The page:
First grade sight words are important for ensuring your child has the reading skills they need. Getting sufficient practice with these words is increasingly impactful as your child moves through first grade. Sight words will create the groundwork on which to build further, more complex reading skills. 1st grade sight words are an alternative name for 1st grade spelling words and are what helps 6 and 7 year-olds become faster, stronger readers.
What are Basic Sight Words?
Sight words, also called spelling words, are words that a reader recognizes immediately. Familiarity and fluency with sight words mean that your child will not have to sound them out or ask for help. As your child develops their reading skills and practices different words, their vocabulary will expand. Rather than learning as many words as possible, students practice basic words and phrases in first grade. Sight words practiced this early are generally basic and commonly found in any written text. Developing word recognition skills is extremely important. The ability to identify and understand commonly used words impacts their ability to read as a whole.
List of 100 1st Grade Sight Words (or 1st Grade Spelling Words)
- A, about, again, air, all, along, also, another, answer, any, are, around, away
- Because, been, both
- Carry, change, come, could
- Do, does, don’t
- Earth, even, every, eye
- Father, find, four, from
- Give, good, great
- Have, head, here, high
- I, is
- Kind, know
- Large, learn, light, long, look
- Many, might, more, most, mother, might, move, my
- Near, night
- Of, off, often, on, one, only, other, our
- People, put
- Said, saw, school, should, some, something
- The, their, there, they’re, they, thought, through, to, too, two
- Walk, want, was, water, were, what, when, where, who
As you can see, many of these words are similar in structure, but not in pronunciation. For example, “though” and “through” look nearly identical. Despite this, they are pronounced very differently. Even more important are the differences in their meaning. For example, if your child cannot differentiate between “to” and “too,” they will face some confusion.
The goal of these first grade spelling words is more than simple recognition. It is also to cement their meaning, pronunciation, and structure in place.
How Many Sight Words Should a 1st Grader Know?
What are Fry’s first 100 words?
Fry’s first 100 words is a list of sight words commonly referred to for teaching and practicing. They are also referred to as “instant words.” The list came from a list of words previously compiled by Dr. Edward William Dolch in the 1930s. Years later, Dr. Edward Fry expanded and refined this list. He eventually published a book titled “Fry 1000 Instant Words.” According to his research, the words he compiled make up about thirty percent of written texts.
The 1st grade spelling words that Fry compiled are the most commonly used words in the English language. Without these, your child will have poor reading fluency. It’s easy to think that more difficult words deserve more focus. After all, they’re challenging and take some time to learn. Despite this, your child needs to first have the basics in order to work up.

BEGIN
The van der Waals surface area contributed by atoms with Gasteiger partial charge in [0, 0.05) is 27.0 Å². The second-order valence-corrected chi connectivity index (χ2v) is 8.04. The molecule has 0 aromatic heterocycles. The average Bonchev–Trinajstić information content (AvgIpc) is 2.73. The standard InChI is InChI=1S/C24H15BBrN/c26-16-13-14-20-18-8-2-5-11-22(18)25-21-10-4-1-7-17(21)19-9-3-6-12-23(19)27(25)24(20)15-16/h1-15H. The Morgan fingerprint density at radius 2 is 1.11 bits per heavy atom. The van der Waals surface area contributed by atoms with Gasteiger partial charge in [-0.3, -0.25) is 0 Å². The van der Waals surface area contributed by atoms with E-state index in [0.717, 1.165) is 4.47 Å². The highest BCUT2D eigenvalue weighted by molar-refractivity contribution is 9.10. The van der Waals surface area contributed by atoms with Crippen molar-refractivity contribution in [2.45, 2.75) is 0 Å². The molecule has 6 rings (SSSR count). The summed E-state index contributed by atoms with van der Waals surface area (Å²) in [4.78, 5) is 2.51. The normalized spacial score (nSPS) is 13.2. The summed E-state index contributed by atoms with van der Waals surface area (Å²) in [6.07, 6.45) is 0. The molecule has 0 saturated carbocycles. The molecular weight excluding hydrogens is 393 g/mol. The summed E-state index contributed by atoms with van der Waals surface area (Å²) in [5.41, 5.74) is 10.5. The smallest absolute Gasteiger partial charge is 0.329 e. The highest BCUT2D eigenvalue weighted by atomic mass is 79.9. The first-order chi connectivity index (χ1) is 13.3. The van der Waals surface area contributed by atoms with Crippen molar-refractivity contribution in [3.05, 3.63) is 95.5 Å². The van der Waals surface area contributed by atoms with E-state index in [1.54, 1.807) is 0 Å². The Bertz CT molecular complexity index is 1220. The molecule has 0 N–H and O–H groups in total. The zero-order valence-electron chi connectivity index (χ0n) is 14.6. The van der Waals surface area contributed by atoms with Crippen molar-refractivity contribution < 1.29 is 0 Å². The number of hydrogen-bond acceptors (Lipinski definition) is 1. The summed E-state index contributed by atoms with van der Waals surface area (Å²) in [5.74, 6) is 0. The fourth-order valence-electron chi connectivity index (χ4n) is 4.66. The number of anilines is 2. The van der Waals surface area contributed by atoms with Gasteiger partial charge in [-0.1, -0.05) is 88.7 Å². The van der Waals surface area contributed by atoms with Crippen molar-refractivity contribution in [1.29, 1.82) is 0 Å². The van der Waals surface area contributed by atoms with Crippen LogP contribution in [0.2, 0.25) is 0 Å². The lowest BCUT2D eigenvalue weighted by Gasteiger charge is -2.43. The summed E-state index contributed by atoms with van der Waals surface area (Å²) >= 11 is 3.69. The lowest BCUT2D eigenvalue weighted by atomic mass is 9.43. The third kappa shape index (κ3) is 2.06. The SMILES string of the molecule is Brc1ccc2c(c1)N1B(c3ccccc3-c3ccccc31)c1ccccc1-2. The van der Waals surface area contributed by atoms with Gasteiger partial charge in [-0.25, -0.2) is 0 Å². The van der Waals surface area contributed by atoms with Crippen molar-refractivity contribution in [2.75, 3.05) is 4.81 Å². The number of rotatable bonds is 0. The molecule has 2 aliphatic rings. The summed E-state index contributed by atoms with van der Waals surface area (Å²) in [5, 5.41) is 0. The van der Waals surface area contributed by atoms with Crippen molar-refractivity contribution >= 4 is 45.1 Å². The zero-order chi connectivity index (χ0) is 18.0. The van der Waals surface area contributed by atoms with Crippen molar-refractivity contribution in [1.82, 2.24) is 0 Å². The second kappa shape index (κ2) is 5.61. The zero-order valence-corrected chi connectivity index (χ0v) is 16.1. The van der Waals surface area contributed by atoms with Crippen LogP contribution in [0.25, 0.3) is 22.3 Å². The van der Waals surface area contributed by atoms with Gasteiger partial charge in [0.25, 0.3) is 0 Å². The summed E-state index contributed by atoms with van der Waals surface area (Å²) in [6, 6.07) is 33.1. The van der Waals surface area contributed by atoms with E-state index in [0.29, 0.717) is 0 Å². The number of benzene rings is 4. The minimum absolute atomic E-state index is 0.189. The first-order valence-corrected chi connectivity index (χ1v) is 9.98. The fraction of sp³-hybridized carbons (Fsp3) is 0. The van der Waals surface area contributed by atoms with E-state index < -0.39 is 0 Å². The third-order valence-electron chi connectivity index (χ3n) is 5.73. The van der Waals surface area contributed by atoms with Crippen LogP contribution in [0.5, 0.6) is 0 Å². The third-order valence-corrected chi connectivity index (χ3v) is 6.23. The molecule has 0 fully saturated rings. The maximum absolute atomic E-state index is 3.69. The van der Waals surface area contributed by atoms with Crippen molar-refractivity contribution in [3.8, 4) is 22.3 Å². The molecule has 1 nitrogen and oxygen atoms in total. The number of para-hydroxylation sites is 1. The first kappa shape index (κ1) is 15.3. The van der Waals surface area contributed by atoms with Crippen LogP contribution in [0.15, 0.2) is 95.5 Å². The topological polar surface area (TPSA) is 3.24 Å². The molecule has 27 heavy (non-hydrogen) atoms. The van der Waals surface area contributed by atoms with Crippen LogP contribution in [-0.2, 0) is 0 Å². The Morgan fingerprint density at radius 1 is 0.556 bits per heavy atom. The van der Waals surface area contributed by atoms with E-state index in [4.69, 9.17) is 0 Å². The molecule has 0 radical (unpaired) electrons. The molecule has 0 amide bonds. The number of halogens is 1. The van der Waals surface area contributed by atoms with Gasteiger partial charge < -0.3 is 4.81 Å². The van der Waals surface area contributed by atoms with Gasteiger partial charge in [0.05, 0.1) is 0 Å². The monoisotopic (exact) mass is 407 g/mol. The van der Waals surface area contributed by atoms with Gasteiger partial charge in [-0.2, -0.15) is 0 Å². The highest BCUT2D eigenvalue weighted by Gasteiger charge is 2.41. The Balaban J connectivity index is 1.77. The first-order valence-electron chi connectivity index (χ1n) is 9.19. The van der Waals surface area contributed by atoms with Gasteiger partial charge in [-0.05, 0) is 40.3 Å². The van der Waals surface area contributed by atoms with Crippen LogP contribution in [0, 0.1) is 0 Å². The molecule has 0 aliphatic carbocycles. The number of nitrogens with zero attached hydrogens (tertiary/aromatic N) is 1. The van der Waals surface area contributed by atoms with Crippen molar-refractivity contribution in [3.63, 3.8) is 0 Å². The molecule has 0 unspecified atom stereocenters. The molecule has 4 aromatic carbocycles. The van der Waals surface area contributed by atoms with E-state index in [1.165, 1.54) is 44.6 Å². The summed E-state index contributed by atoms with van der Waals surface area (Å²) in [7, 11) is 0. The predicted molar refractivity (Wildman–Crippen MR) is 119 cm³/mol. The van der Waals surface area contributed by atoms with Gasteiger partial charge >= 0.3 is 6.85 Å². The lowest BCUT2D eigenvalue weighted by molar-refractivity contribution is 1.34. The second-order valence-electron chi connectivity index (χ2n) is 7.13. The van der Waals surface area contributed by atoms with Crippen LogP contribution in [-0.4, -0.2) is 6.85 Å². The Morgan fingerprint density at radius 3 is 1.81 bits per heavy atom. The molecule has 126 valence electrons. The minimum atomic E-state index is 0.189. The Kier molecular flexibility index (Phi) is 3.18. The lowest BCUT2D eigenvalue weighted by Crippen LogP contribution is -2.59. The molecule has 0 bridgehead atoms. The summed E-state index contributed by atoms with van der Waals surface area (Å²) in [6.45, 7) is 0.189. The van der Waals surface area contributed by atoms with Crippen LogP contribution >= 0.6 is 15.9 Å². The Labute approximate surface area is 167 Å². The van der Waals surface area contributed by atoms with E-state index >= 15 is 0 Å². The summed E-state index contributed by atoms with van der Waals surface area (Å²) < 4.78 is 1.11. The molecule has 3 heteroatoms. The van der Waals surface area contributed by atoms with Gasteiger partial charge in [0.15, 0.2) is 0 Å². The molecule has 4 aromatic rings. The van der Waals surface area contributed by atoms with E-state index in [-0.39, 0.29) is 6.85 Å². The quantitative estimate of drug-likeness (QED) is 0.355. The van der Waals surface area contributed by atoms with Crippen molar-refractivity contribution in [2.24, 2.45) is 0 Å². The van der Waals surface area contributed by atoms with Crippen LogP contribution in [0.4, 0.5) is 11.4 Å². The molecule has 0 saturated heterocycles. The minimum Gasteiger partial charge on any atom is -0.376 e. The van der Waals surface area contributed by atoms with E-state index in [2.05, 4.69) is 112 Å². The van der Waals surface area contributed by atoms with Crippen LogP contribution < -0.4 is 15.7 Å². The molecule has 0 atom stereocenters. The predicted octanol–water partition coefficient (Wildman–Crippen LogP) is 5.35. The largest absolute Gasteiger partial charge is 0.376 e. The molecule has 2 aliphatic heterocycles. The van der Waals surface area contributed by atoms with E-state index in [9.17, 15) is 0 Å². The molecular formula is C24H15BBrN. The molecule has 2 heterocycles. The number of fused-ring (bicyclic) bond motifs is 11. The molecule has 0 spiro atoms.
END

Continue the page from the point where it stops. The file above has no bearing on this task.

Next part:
While Fry’s list is common and useful, there are many other lists of sight words for first grade that are equally beneficial. You may find that drawing from many different lists is useful. You will also find that most contain similar, if not the same, words.
Ways to Study 1st Grade Sight Words
Studying first grade sight words can mean different things for different students. There are plenty of ways to practice at home. Try a mix of methods to find the ones that work the best for your child.
Sight Word Flashcards
- 30,000+ Practice Questions
- 500+ Video Lectures
- 15,000+ Video Explanations
- Printable Worksheets
If purchasing a set of flashcards is not possible, there are plenty of printable versions available.
Read as Much as Possible
Reading practice is vital. Knowing sight words is important, in fact it is one of the most important parts of kindergarten readiness. Seeing them in context is very helpful. If daily reading practice at home is not a part of your child’s routine, it’s vital that it is incorporated. You can have them read aloud every night before bed. Making a habit of reading practice will solidify what they have learned. It also ensures that they will continue to sharpen their skills outside of the classroom.
Find a public library in your area. This is a free and fun way for your child to find books that interest them. Asking them to read from a book that they have chosen will be a lot easier than asking them to read from one that has been assigned to them. Books with pictures and rhymes will be more appealing to them as well.
Sight Word Coloring Pages
For example, you may find a coloring page with a flower on it. Also on the page is a key that says “their=green, there=pink,” et cetera. The word “their” is written on the stem and leaf of the flower, “there” is written on each petal. This means that your child must read and identify the words in different places on the page.
If you’re looking for other ways to help your child study, ArgoPrep’s educational platform is an excellent place to learn. With interactive lessons and plenty of materials to choose from, your child is sure to succeed. See the ArgoPrep difference for yourself.
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